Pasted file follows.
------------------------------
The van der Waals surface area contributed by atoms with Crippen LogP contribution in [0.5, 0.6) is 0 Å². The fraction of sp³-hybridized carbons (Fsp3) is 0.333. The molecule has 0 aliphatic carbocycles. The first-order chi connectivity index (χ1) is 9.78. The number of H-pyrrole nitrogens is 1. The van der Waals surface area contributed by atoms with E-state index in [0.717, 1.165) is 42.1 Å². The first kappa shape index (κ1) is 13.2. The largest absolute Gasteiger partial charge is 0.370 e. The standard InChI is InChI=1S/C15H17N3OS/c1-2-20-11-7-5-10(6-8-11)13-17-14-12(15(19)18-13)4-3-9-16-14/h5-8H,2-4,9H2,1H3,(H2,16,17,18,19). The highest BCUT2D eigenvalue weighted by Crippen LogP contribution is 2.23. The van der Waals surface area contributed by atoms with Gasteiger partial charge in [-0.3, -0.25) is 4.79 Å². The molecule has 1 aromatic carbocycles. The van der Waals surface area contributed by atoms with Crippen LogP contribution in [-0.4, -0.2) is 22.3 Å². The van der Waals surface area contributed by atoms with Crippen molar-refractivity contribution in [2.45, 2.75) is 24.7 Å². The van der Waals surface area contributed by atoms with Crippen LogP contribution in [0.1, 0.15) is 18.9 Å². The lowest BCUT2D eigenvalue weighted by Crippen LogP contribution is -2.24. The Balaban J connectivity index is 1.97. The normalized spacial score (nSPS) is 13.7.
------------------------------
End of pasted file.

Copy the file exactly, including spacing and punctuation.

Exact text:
The van der Waals surface area contributed by atoms with Crippen LogP contribution in [0.5, 0.6) is 0 Å². The fraction of sp³-hybridized carbons (Fsp3) is 0.333. The molecule has 0 aliphatic carbocycles. The first-order chi connectivity index (χ1) is 9.78. The number of H-pyrrole nitrogens is 1. The van der Waals surface area contributed by atoms with E-state index in [0.717, 1.165) is 42.1 Å². The first kappa shape index (κ1) is 13.2. The largest absolute Gasteiger partial charge is 0.370 e. The standard InChI is InChI=1S/C15H17N3OS/c1-2-20-11-7-5-10(6-8-11)13-17-14-12(15(19)18-13)4-3-9-16-14/h5-8H,2-4,9H2,1H3,(H2,16,17,18,19). The highest BCUT2D eigenvalue weighted by Crippen LogP contribution is 2.23. The van der Waals surface area contributed by atoms with Gasteiger partial charge in [-0.3, -0.25) is 4.79 Å². The molecule has 1 aromatic carbocycles. The van der Waals surface area contributed by atoms with Crippen LogP contribution in [-0.4, -0.2) is 22.3 Å². The van der Waals surface area contributed by atoms with Crippen molar-refractivity contribution in [2.45, 2.75) is 24.7 Å². The van der Waals surface area contributed by atoms with Crippen LogP contribution in [0.1, 0.15) is 18.9 Å². The lowest BCUT2D eigenvalue weighted by Crippen LogP contribution is -2.24. The Balaban J connectivity index is 1.97. The normalized spacial score (nSPS) is 13.7.